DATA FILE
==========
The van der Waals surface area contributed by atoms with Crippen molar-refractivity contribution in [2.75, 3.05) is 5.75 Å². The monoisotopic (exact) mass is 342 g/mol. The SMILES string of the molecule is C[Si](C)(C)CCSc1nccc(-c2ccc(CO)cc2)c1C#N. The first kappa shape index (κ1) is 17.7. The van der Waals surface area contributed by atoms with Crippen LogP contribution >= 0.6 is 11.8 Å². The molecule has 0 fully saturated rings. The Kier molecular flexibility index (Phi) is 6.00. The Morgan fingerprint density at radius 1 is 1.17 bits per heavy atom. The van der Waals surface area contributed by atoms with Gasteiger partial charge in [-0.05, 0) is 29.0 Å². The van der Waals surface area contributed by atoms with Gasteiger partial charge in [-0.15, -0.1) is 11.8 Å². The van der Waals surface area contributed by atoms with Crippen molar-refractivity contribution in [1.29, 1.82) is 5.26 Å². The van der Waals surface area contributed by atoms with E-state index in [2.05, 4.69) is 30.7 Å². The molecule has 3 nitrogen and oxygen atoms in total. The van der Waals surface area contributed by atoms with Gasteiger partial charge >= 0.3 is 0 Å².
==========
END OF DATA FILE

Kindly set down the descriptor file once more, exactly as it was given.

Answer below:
The van der Waals surface area contributed by atoms with Crippen molar-refractivity contribution in [2.75, 3.05) is 5.75 Å². The monoisotopic (exact) mass is 342 g/mol. The SMILES string of the molecule is C[Si](C)(C)CCSc1nccc(-c2ccc(CO)cc2)c1C#N. The first kappa shape index (κ1) is 17.7. The van der Waals surface area contributed by atoms with Crippen LogP contribution >= 0.6 is 11.8 Å². The molecule has 0 fully saturated rings. The Kier molecular flexibility index (Phi) is 6.00. The Morgan fingerprint density at radius 1 is 1.17 bits per heavy atom. The van der Waals surface area contributed by atoms with Gasteiger partial charge in [-0.05, 0) is 29.0 Å². The van der Waals surface area contributed by atoms with Gasteiger partial charge in [-0.15, -0.1) is 11.8 Å². The van der Waals surface area contributed by atoms with Crippen molar-refractivity contribution in [1.29, 1.82) is 5.26 Å². The van der Waals surface area contributed by atoms with E-state index in [2.05, 4.69) is 30.7 Å². The molecule has 3 nitrogen and oxygen atoms in total. The van der Waals surface area contributed by atoms with Gasteiger partial charge >= 0.3 is 0 Å².